There are two types of temporary tables that you’ll use: local and global, and these have a specific designation. Local tables are designated with one pound sign and global temporary tables are designated with two pound signs. If you create a table that doesn’t have a pound sign, or two pound signs, in front of it within tempdb, it will not be dropped when your session is dropped. Unless you explicitly drop it, it will remain in tempdb until the SQL Server instance is restarted, or it’s explicitly dropped.

Global tables can be used by other sessions.

Table variables, in general, are best used when you know you’re always going to have a small set of rows, less than a hundred rows. And you want to pass those either to another procedure or through some code. The scope of table variables is also limited to a batch 

Table variables are created like any other variable, using the DECLARE statement. Many believe that table variables exist only in memory, but that is simply not true. They reside in the tempdb database much like local SQL Server temp tables. Also like local SQL temp tables, table variables are accessible only within the session that created them. However, unlike SQL temp tables the table variable is only accessible within the current batch. They are not visible outside of the batch, meaning the concept of session hierarchy can be somewhat ignored.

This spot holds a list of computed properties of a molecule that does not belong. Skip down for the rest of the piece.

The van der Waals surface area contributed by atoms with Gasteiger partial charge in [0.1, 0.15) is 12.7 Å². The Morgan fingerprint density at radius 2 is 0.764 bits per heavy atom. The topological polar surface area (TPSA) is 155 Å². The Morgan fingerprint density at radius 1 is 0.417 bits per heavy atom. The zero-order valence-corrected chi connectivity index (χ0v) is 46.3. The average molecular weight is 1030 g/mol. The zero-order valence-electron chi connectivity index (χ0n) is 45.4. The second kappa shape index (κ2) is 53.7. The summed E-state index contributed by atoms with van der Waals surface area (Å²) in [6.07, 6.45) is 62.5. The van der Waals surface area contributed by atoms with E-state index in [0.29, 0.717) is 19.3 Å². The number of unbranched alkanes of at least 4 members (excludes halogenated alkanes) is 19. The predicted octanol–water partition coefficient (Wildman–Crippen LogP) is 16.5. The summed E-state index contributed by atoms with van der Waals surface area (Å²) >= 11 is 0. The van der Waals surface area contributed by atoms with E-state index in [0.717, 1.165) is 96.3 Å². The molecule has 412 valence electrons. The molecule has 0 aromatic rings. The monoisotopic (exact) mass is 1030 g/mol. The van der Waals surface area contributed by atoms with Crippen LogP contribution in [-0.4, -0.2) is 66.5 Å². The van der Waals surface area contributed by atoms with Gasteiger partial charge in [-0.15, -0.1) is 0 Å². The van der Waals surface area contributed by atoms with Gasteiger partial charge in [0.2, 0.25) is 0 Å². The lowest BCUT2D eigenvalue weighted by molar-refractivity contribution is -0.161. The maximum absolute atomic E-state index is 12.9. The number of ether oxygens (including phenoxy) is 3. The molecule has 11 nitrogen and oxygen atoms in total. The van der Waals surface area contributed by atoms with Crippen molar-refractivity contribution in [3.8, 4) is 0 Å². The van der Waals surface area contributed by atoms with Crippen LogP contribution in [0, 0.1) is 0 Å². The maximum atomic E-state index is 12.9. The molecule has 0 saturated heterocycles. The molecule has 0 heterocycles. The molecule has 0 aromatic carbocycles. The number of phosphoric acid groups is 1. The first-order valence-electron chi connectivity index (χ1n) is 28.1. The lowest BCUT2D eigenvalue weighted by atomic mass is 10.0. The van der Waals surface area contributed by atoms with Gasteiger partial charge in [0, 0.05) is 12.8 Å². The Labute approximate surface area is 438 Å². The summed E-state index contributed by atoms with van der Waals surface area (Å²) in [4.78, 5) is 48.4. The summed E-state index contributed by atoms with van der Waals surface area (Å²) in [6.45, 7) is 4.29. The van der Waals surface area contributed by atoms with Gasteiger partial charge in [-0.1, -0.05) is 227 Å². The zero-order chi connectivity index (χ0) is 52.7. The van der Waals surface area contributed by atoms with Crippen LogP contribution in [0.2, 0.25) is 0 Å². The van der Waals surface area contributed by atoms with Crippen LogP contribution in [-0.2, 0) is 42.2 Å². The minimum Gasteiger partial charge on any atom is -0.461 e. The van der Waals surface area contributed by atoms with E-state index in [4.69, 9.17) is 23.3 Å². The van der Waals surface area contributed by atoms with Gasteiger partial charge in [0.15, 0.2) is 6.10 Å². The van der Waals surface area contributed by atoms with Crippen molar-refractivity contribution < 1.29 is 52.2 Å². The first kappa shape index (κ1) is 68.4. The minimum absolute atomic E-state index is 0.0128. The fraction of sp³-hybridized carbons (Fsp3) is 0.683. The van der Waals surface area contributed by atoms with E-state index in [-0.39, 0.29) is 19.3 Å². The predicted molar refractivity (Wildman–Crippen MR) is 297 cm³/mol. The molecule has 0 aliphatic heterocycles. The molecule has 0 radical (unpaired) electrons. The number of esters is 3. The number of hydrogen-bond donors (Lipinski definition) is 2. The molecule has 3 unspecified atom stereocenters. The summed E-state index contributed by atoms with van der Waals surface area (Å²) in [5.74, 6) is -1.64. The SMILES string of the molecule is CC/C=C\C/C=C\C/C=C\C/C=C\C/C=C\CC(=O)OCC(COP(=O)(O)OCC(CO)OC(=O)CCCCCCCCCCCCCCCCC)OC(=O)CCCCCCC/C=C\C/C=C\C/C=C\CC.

As far as performance is concerned table variables are useful with small amounts of data (like only a few rows). Otherwise a SQL Server temp table is useful when sifting through large amounts of data. So for most scripts you will most likely see the use of a SQL Server temp table as opposed to a table variable. Not to say that one is more useful than the other, it’s just you have to choose the right tool for the job.


DECLARE @summaryTable AS TABLE
	TransactionDate		DATE,
	Description		VARCHAR(50),
	TransactionCount	INT
INSERT INTO @summaryTable

SELECT * FROM @summaryTable;
Last modified: May 27, 2021



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